The Enlarged Board of Appeal in G 2/21 established new requirements for determining when post‑published evidence can be relied upon to support an inventive step at the EPO. However, the Enlarged Board’s decision left many unsure as to how those requirements would be put into practice by the deciding bodies of the EPO. We previously reported how one Board of Appeal interpreted and applied those requirements. In this article, Ash Earl comments on the decision of the Board of Appeal in T 116/18 of 28 July 2023, which arguably provides the most useful indication yet as to how the new requirements will be put into practice by the deciding bodies of the EPO.
Summary of Facts and Submissions
T 116/18 of 28 July 2023 is the second decision issued by Board 3.3.02 relating to the appeal filed by the opponent against the decision of the Opposition Division to reject the opposition against European patent no. 2484209. The first decision, T 116/18 of 11 October 2021, referred questions to the Enlarged Board of Appeal, which ultimately led to G 2/21.
The patent in question claimed an insecticide composition comprising a combination of thiamethoxam and at least one compound represented by a Markush Formula (Ia). The prior art disclosed thiamethoxam and compounds according to Formula (Ia) separately as insecticides, such that the difference was their combination.
It had already been decided in the first decision, T 116/18 of 11 October 2021, that an inventive step could only be acknowledged if post-published evidence demonstrating a synergistic effect of an insecticide composition according to claim 1 against Chilo suppressalis, could be taken into account.
The Board therefore had to decide whether this synergistic technical effect could be relied upon for inventive step following the requirements established in G 2/21.
A dissection of order no. 2
As a reminder, following G 2/21 a patent applicant or proprietor may rely upon a technical effect for inventive step if the skilled person, having the common general knowledge in mind, and based on the application as originally filed, would derive said effect as being encompassed by the technical teaching and embodied by the same originally disclosed invention. This was referred to as “order no. 2” by the Board in T 116/18 of 28 July 2023.
As in previous decisions applying G 2/21, the Board began its interpretation of order no. 2 by explaining that the effect being “encompassed by the technical teaching” and “embodied by the same originally disclosed invention” means that there are two separate requirements that must both be met. Namely, the effect must be:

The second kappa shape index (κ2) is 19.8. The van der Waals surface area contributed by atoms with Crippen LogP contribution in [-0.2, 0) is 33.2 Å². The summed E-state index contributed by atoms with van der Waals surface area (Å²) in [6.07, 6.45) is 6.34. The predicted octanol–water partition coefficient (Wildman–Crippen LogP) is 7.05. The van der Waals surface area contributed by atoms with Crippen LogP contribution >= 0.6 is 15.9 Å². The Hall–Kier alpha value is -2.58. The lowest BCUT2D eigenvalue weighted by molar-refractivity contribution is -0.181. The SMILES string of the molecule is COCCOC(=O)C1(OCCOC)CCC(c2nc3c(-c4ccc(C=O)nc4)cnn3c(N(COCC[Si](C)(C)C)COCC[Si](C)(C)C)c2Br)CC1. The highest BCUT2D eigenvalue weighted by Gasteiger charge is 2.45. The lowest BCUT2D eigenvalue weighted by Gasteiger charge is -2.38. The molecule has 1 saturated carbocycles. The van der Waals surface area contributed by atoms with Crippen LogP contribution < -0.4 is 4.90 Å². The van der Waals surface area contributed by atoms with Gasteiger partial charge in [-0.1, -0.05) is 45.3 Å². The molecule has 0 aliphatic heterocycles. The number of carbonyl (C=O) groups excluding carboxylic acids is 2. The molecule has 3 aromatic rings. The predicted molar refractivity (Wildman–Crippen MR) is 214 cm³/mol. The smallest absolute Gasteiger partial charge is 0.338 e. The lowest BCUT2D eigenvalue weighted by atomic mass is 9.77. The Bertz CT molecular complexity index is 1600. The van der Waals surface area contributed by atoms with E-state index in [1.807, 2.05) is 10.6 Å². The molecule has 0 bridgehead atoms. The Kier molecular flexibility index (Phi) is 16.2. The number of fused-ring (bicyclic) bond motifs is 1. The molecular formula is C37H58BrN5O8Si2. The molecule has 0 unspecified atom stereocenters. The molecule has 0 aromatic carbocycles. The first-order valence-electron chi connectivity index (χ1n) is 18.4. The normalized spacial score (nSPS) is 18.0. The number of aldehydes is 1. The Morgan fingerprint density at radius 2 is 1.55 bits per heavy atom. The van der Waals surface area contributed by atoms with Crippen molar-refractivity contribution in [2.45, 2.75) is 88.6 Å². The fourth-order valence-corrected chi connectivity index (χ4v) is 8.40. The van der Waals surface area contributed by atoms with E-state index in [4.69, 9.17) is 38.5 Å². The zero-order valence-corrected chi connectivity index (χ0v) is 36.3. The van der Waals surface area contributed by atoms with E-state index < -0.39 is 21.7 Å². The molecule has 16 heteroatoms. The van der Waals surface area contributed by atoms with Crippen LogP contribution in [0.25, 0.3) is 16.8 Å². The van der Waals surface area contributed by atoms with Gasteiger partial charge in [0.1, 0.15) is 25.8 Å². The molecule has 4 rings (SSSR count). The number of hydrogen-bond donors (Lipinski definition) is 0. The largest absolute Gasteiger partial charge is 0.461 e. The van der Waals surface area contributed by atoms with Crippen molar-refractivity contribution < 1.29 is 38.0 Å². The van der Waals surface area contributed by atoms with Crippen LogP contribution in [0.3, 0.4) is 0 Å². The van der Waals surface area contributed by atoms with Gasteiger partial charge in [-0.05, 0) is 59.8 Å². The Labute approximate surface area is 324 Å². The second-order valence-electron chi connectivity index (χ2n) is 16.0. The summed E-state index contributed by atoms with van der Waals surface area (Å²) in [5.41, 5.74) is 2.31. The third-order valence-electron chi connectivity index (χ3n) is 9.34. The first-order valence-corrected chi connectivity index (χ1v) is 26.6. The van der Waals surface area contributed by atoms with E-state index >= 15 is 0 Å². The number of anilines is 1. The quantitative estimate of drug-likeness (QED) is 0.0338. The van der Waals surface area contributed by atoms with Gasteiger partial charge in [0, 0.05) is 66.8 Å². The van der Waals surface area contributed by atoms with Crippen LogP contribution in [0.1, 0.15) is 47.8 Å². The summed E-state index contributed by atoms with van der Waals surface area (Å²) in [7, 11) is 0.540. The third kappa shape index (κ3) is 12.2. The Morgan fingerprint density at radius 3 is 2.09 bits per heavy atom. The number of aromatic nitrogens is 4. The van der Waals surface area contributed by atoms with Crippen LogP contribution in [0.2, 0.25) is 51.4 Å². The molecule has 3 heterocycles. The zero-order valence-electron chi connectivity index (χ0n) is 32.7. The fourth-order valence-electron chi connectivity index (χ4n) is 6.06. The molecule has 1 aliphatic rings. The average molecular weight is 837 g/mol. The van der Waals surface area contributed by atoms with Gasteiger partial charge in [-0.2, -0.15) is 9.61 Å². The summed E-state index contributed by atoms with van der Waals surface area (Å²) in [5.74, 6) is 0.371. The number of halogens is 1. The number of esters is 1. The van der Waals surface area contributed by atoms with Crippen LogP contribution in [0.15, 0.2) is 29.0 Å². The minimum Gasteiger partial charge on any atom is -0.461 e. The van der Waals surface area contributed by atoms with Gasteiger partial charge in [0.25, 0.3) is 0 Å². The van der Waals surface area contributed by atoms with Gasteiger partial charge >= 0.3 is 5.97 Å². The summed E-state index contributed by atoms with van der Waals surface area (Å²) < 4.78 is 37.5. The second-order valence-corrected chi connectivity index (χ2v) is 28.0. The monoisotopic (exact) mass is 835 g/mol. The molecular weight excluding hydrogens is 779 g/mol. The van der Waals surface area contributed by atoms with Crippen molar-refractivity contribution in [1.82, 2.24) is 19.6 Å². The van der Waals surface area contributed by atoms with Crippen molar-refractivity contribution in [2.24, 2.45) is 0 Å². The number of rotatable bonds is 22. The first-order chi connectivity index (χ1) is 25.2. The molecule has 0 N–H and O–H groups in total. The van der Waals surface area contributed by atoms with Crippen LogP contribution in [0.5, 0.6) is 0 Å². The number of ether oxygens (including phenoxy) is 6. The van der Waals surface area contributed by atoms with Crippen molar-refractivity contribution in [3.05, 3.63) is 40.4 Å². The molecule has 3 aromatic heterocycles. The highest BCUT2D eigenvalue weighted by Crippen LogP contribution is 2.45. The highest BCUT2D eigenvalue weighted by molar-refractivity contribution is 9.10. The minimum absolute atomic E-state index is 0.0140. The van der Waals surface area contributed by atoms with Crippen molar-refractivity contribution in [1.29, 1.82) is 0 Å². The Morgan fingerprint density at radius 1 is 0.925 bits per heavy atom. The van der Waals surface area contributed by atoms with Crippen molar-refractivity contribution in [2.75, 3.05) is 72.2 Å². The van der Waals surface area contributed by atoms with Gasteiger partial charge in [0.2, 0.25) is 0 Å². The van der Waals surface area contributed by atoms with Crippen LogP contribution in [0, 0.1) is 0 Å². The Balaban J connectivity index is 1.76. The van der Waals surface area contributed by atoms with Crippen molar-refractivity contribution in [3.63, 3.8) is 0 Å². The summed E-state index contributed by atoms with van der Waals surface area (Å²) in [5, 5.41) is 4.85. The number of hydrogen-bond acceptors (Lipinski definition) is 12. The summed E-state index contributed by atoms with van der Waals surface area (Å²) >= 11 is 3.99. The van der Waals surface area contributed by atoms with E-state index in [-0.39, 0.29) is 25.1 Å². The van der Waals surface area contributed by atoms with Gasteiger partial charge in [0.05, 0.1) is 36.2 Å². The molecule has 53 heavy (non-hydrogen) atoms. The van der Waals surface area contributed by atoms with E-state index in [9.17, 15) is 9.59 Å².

(i) encompassed by the technical teaching
(ii) embodied by the same originally disclosed invention.
How broad is the technical teaching of the application as filed?
Following a discussion of the meaning of “technical teaching” in the context of order no. 2, the Board concluded that for requirement (i) to be met, the “effect together with the claimed subject-matter need only be conceptually comprised by the broadest technical teaching of the application as filed”. Based on case law, the Board defined “technical teaching” as “an instruction addressed to a skilled person as to how to solve a particular technical problem using particular technical means”.
The Board stated that the effect “need not be literally disclosed in [the application as filed] by way of a positive verbal statement (see also point 11.13.1 below). Instead, for example, it may also be sufficient that the skilled person, having the common general knowledge in mind, and based on the application as filed, recognises that said effect is necessarily relevant to the claimed subject-matter.” The Board’s statement is consistent with established case law that any effect provided by the invention may be relied upon, provided that the effect is derivable from the application as filed or the skilled person would recognise the effect as implied by or related to the technical problem initially suggested.
Applying the Board’s interpretation of requirement (i) to the facts of the case, the Board considered the broadest technical teaching of the application as filed to be that a combination of a compound represented by a Markush Formula (I) and a compound represented by a Markush Formula (II) can result in a synergistic effect against insects. Here, the combination of compounds is the “particular technical means”, and this was based on the original scope of claim 1, and the synergistic effect against insects is the “particular technical problem”, and this was based on a statement in the description.